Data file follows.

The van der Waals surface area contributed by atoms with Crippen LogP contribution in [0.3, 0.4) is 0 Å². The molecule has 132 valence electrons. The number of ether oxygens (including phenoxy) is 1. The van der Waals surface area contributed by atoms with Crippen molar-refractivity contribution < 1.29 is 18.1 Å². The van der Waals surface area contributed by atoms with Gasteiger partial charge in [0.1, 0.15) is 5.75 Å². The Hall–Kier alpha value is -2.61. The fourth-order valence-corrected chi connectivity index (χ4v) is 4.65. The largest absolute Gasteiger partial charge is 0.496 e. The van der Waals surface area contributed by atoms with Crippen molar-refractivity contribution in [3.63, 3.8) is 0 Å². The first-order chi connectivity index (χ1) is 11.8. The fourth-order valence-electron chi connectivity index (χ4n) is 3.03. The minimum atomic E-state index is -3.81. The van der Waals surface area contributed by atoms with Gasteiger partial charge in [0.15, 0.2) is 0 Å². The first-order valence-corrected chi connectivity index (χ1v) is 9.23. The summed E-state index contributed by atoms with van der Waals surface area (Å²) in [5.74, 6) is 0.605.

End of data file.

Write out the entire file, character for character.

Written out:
The van der Waals surface area contributed by atoms with Crippen LogP contribution in [0.3, 0.4) is 0 Å². The molecule has 132 valence electrons. The number of ether oxygens (including phenoxy) is 1. The van der Waals surface area contributed by atoms with Crippen molar-refractivity contribution < 1.29 is 18.1 Å². The van der Waals surface area contributed by atoms with Gasteiger partial charge in [0.1, 0.15) is 5.75 Å². The Hall–Kier alpha value is -2.61. The fourth-order valence-corrected chi connectivity index (χ4v) is 4.65. The largest absolute Gasteiger partial charge is 0.496 e. The van der Waals surface area contributed by atoms with Crippen molar-refractivity contribution in [3.63, 3.8) is 0 Å². The first-order chi connectivity index (χ1) is 11.8. The fourth-order valence-electron chi connectivity index (χ4n) is 3.03. The minimum atomic E-state index is -3.81. The van der Waals surface area contributed by atoms with Gasteiger partial charge in [0.15, 0.2) is 0 Å². The first-order valence-corrected chi connectivity index (χ1v) is 9.23. The summed E-state index contributed by atoms with van der Waals surface area (Å²) in [5.74, 6) is 0.605.